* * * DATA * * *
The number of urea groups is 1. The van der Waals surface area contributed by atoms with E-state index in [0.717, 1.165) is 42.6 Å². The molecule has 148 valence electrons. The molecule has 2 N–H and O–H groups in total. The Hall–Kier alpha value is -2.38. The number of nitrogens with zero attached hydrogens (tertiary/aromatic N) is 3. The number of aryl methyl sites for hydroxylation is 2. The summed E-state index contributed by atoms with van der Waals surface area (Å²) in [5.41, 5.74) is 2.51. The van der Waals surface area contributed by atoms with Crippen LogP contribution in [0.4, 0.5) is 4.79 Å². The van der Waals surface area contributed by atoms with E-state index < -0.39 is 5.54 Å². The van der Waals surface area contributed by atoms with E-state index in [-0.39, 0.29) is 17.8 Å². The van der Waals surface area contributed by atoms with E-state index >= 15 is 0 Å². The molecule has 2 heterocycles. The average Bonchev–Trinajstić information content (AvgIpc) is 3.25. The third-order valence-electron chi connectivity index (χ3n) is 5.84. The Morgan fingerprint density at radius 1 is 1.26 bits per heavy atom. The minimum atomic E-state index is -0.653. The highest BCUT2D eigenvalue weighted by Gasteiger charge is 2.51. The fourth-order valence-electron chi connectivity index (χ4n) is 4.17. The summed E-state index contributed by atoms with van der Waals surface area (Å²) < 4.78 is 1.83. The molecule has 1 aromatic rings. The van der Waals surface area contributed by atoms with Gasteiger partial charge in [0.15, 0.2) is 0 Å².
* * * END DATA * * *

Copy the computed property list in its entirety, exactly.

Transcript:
The number of urea groups is 1. The van der Waals surface area contributed by atoms with E-state index in [0.717, 1.165) is 42.6 Å². The molecule has 148 valence electrons. The molecule has 2 N–H and O–H groups in total. The Hall–Kier alpha value is -2.38. The number of nitrogens with zero attached hydrogens (tertiary/aromatic N) is 3. The number of aryl methyl sites for hydroxylation is 2. The summed E-state index contributed by atoms with van der Waals surface area (Å²) in [5.41, 5.74) is 2.51. The van der Waals surface area contributed by atoms with Crippen LogP contribution in [0.4, 0.5) is 4.79 Å². The van der Waals surface area contributed by atoms with E-state index < -0.39 is 5.54 Å². The van der Waals surface area contributed by atoms with E-state index in [-0.39, 0.29) is 17.8 Å². The van der Waals surface area contributed by atoms with E-state index >= 15 is 0 Å². The molecule has 2 heterocycles. The average Bonchev–Trinajstić information content (AvgIpc) is 3.25. The third-order valence-electron chi connectivity index (χ3n) is 5.84. The Morgan fingerprint density at radius 1 is 1.26 bits per heavy atom. The minimum atomic E-state index is -0.653. The highest BCUT2D eigenvalue weighted by Gasteiger charge is 2.51. The fourth-order valence-electron chi connectivity index (χ4n) is 4.17. The summed E-state index contributed by atoms with van der Waals surface area (Å²) < 4.78 is 1.83. The molecule has 1 aromatic rings. The van der Waals surface area contributed by atoms with Gasteiger partial charge in [0.15, 0.2) is 0 Å².